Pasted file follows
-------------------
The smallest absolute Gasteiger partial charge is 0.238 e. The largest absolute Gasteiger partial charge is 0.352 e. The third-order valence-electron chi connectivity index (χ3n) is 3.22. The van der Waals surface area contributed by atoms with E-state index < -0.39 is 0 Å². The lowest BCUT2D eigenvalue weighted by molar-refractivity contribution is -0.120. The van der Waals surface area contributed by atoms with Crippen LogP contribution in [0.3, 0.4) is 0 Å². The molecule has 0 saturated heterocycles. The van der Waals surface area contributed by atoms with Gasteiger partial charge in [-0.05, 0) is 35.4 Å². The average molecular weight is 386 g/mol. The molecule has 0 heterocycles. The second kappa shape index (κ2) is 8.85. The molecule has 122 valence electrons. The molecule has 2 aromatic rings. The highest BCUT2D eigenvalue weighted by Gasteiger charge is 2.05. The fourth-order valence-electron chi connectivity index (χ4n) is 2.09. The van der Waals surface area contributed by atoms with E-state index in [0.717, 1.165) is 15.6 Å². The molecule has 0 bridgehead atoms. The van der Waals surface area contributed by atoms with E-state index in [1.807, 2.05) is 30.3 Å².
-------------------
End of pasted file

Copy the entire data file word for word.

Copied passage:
The smallest absolute Gasteiger partial charge is 0.238 e. The largest absolute Gasteiger partial charge is 0.352 e. The third-order valence-electron chi connectivity index (χ3n) is 3.22. The van der Waals surface area contributed by atoms with E-state index < -0.39 is 0 Å². The lowest BCUT2D eigenvalue weighted by molar-refractivity contribution is -0.120. The van der Waals surface area contributed by atoms with Crippen LogP contribution in [0.3, 0.4) is 0 Å². The molecule has 0 saturated heterocycles. The van der Waals surface area contributed by atoms with Gasteiger partial charge in [-0.05, 0) is 35.4 Å². The average molecular weight is 386 g/mol. The molecule has 0 heterocycles. The second kappa shape index (κ2) is 8.85. The molecule has 122 valence electrons. The molecule has 2 aromatic rings. The highest BCUT2D eigenvalue weighted by Gasteiger charge is 2.05. The fourth-order valence-electron chi connectivity index (χ4n) is 2.09. The van der Waals surface area contributed by atoms with E-state index in [0.717, 1.165) is 15.6 Å². The molecule has 0 bridgehead atoms. The van der Waals surface area contributed by atoms with E-state index in [1.807, 2.05) is 30.3 Å².